Robert (Randy) Booth, a former Baptist, has put together a fairly compelling case for the practice of infant baptism in a way that is very accessible to the general reader and those new to the debate. More than just a book about baptism, however, this is also a good introduction to Covenant Theology in general, which the author contends is at the heart of case for infant baptism. Contrary to the popular sentiment among many Christians today, that the debate over baptism is some pedantic argument over theological trivialities, Booth points out that one's position on baptism is controlled by fundamental assumptions about how the Bible ought to be interpreted; especially with reference to the relationship between the Old and New Covenants. To his credit Booth remains respectful and gracious throughout to those who disagree with him.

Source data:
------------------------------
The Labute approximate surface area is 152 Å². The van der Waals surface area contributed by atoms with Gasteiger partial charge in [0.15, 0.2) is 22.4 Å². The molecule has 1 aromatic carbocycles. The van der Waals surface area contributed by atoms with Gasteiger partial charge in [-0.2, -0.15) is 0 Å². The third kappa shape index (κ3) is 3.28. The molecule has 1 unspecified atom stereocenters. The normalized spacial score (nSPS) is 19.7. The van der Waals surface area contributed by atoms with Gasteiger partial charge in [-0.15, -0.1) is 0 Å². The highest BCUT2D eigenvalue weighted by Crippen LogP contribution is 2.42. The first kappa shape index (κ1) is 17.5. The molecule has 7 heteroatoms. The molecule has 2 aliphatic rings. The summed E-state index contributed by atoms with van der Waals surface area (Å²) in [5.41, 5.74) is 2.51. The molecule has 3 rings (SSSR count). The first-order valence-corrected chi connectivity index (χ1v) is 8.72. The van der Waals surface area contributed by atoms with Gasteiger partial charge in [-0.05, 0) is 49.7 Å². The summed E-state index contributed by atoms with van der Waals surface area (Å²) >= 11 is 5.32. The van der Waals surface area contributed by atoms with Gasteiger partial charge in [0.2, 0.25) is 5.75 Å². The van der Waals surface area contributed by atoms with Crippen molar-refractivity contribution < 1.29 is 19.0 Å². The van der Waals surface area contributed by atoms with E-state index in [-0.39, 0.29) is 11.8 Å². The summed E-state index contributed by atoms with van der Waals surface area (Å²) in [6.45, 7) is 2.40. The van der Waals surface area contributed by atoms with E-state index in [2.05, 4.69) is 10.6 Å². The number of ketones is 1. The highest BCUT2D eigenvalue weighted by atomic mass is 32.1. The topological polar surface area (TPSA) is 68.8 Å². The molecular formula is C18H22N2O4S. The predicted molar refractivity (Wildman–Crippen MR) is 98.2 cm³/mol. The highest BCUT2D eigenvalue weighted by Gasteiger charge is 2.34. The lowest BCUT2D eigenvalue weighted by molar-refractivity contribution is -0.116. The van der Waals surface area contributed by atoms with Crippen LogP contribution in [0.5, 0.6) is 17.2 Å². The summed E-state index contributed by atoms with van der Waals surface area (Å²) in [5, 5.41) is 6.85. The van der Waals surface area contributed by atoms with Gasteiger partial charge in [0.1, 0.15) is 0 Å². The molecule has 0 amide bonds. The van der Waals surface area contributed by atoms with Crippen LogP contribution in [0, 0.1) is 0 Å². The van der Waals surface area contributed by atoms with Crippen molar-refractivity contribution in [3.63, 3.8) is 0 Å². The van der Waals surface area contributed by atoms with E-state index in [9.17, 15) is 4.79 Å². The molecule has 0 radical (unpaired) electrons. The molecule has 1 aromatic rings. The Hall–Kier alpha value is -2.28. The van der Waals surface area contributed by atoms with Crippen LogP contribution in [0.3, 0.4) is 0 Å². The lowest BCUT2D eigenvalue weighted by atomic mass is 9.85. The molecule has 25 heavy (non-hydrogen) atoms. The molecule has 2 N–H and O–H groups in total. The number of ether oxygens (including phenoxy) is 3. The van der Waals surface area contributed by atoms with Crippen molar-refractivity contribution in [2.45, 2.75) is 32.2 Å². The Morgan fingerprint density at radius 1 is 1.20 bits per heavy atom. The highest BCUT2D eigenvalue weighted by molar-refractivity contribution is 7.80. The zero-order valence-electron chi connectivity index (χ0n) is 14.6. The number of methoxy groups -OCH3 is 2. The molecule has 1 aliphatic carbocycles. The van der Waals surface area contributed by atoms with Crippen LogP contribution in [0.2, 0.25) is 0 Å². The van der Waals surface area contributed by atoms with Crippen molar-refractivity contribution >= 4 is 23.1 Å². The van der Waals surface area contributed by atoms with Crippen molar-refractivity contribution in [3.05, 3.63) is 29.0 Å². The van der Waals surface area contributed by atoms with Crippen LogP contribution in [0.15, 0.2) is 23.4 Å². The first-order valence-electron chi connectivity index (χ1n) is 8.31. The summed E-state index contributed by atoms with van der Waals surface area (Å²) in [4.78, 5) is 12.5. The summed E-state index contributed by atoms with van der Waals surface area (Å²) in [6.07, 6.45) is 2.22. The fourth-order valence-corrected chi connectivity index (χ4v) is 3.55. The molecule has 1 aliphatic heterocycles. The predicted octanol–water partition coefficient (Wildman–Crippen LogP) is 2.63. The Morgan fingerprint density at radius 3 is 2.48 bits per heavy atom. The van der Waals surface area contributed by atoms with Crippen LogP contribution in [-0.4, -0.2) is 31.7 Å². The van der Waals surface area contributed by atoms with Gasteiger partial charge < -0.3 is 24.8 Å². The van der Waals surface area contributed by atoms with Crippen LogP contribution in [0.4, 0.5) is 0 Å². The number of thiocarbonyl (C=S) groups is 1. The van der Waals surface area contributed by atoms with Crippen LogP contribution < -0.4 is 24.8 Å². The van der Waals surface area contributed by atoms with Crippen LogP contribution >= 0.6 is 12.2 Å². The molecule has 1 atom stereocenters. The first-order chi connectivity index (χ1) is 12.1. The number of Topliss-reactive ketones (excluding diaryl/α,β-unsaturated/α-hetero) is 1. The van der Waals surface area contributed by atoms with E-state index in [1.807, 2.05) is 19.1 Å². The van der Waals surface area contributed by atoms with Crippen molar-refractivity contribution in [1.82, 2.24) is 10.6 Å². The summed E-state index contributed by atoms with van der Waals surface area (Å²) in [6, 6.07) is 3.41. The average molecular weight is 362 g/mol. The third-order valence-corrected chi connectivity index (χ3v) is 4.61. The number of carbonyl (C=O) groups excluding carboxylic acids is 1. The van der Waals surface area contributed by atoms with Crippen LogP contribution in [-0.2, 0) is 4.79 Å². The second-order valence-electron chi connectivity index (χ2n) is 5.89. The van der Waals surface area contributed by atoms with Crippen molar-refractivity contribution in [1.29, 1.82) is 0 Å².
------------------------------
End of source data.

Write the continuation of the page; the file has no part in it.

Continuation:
Choosing to build his case on biblical and theological grounds, Booth includes an Appendix which contains the argument from church history for infant baptism, by Samuel Miller. A second Appendix contains a table listing the similarities between circumcision and baptism, along with scriptural references.
Unfortunately this text uses end notes rather than footnotes, forcing the reader to flip back and forth to the end of the chapter to reference a citation. A selected bibliography of works would also have been a helpful addition for those wanting to do further research.
While no one should conclude that this is the definitive work on the subject (some of the other reviews notwithstanding) it is nonetheless a helpful and readable introduction to Covenant Theology, and the general case that can be made for infant baptism.
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